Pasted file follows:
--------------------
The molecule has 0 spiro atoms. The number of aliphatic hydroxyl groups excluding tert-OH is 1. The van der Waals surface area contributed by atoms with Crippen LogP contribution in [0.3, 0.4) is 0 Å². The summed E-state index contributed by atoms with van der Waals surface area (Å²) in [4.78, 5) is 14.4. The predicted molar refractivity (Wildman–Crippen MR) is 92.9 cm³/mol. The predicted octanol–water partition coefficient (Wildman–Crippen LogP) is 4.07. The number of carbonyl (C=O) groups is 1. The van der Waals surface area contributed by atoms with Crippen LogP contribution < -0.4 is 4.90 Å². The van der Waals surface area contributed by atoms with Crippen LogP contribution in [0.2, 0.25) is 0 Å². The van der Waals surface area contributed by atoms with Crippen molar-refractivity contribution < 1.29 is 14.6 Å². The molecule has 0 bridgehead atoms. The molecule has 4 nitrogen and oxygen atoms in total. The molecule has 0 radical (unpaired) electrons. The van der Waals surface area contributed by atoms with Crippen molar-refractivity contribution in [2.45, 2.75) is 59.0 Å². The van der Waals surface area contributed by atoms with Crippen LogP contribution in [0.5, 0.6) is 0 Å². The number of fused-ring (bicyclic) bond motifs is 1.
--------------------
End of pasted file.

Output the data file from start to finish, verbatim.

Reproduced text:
The molecule has 0 spiro atoms. The number of aliphatic hydroxyl groups excluding tert-OH is 1. The van der Waals surface area contributed by atoms with Crippen LogP contribution in [0.3, 0.4) is 0 Å². The summed E-state index contributed by atoms with van der Waals surface area (Å²) in [4.78, 5) is 14.4. The predicted molar refractivity (Wildman–Crippen MR) is 92.9 cm³/mol. The predicted octanol–water partition coefficient (Wildman–Crippen LogP) is 4.07. The number of carbonyl (C=O) groups is 1. The van der Waals surface area contributed by atoms with Crippen LogP contribution < -0.4 is 4.90 Å². The van der Waals surface area contributed by atoms with Crippen LogP contribution in [0.2, 0.25) is 0 Å². The van der Waals surface area contributed by atoms with Crippen molar-refractivity contribution < 1.29 is 14.6 Å². The molecule has 0 bridgehead atoms. The molecule has 4 nitrogen and oxygen atoms in total. The molecule has 0 radical (unpaired) electrons. The van der Waals surface area contributed by atoms with Crippen molar-refractivity contribution in [2.45, 2.75) is 59.0 Å². The van der Waals surface area contributed by atoms with Crippen LogP contribution in [0.5, 0.6) is 0 Å². The number of fused-ring (bicyclic) bond motifs is 1.